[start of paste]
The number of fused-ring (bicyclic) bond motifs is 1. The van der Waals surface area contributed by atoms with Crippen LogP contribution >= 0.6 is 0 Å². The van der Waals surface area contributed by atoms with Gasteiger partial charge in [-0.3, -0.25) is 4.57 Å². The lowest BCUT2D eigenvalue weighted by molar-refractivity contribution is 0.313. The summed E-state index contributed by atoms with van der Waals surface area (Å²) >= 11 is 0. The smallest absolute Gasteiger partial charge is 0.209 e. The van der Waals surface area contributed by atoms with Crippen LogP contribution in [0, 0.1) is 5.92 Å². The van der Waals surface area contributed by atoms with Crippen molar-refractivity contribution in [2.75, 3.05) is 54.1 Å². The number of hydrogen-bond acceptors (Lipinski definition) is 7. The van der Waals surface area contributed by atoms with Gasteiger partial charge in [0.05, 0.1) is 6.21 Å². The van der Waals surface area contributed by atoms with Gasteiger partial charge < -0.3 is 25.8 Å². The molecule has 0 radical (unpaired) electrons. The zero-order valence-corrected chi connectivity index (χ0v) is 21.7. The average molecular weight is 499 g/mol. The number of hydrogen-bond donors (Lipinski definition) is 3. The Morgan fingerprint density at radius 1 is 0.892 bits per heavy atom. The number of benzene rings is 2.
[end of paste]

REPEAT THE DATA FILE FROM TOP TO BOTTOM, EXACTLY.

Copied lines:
The number of fused-ring (bicyclic) bond motifs is 1. The van der Waals surface area contributed by atoms with Crippen LogP contribution >= 0.6 is 0 Å². The van der Waals surface area contributed by atoms with Gasteiger partial charge in [-0.3, -0.25) is 4.57 Å². The lowest BCUT2D eigenvalue weighted by molar-refractivity contribution is 0.313. The summed E-state index contributed by atoms with van der Waals surface area (Å²) >= 11 is 0. The smallest absolute Gasteiger partial charge is 0.209 e. The van der Waals surface area contributed by atoms with Crippen LogP contribution in [0, 0.1) is 5.92 Å². The van der Waals surface area contributed by atoms with Crippen molar-refractivity contribution in [2.75, 3.05) is 54.1 Å². The number of hydrogen-bond acceptors (Lipinski definition) is 7. The van der Waals surface area contributed by atoms with Gasteiger partial charge in [0.05, 0.1) is 6.21 Å². The van der Waals surface area contributed by atoms with Gasteiger partial charge < -0.3 is 25.8 Å². The molecule has 0 radical (unpaired) electrons. The zero-order valence-corrected chi connectivity index (χ0v) is 21.7. The average molecular weight is 499 g/mol. The number of hydrogen-bond donors (Lipinski definition) is 3. The Morgan fingerprint density at radius 1 is 0.892 bits per heavy atom. The number of benzene rings is 2.